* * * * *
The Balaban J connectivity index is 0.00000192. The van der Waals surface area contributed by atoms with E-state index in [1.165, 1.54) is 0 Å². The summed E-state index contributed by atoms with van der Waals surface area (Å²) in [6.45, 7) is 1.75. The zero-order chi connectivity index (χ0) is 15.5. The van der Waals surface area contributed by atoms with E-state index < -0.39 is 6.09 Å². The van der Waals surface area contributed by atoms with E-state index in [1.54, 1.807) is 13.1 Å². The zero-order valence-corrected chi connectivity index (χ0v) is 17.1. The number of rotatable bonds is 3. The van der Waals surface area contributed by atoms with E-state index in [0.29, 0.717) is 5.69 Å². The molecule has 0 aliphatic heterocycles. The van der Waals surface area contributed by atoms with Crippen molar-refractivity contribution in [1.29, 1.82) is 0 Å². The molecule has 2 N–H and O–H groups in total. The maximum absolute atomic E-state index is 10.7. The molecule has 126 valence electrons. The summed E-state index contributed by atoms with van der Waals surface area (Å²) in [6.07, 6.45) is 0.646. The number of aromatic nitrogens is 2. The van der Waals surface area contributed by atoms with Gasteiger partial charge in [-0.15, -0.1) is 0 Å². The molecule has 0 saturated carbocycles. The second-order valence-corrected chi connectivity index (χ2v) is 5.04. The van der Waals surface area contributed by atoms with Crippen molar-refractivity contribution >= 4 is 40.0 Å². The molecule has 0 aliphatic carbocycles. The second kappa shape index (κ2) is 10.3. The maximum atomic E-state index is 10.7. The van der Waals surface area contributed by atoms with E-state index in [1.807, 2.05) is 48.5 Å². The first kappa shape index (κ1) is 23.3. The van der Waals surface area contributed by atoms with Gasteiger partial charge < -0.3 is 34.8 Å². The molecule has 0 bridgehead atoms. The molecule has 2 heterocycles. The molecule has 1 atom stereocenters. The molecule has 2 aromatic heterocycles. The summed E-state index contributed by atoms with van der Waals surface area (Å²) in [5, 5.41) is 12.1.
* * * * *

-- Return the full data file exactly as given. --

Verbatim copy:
The Balaban J connectivity index is 0.00000192. The van der Waals surface area contributed by atoms with E-state index in [1.165, 1.54) is 0 Å². The summed E-state index contributed by atoms with van der Waals surface area (Å²) in [6.45, 7) is 1.75. The zero-order chi connectivity index (χ0) is 15.5. The van der Waals surface area contributed by atoms with E-state index < -0.39 is 6.09 Å². The van der Waals surface area contributed by atoms with E-state index in [1.54, 1.807) is 13.1 Å². The zero-order valence-corrected chi connectivity index (χ0v) is 17.1. The number of rotatable bonds is 3. The van der Waals surface area contributed by atoms with E-state index in [0.29, 0.717) is 5.69 Å². The molecule has 0 aliphatic heterocycles. The van der Waals surface area contributed by atoms with Crippen molar-refractivity contribution in [1.29, 1.82) is 0 Å². The molecule has 2 N–H and O–H groups in total. The maximum absolute atomic E-state index is 10.7. The molecule has 126 valence electrons. The summed E-state index contributed by atoms with van der Waals surface area (Å²) in [6.07, 6.45) is 0.646. The number of aromatic nitrogens is 2. The van der Waals surface area contributed by atoms with Gasteiger partial charge in [-0.15, -0.1) is 0 Å². The molecule has 0 saturated carbocycles. The second-order valence-corrected chi connectivity index (χ2v) is 5.04. The van der Waals surface area contributed by atoms with Crippen molar-refractivity contribution >= 4 is 40.0 Å². The molecule has 0 aliphatic carbocycles. The second kappa shape index (κ2) is 10.3. The maximum atomic E-state index is 10.7. The van der Waals surface area contributed by atoms with E-state index in [1.807, 2.05) is 48.5 Å². The first kappa shape index (κ1) is 23.3. The van der Waals surface area contributed by atoms with Gasteiger partial charge < -0.3 is 34.8 Å². The molecule has 0 bridgehead atoms. The molecule has 2 heterocycles. The molecule has 1 atom stereocenters. The molecule has 2 aromatic heterocycles. The summed E-state index contributed by atoms with van der Waals surface area (Å²) in [5, 5.41) is 12.1.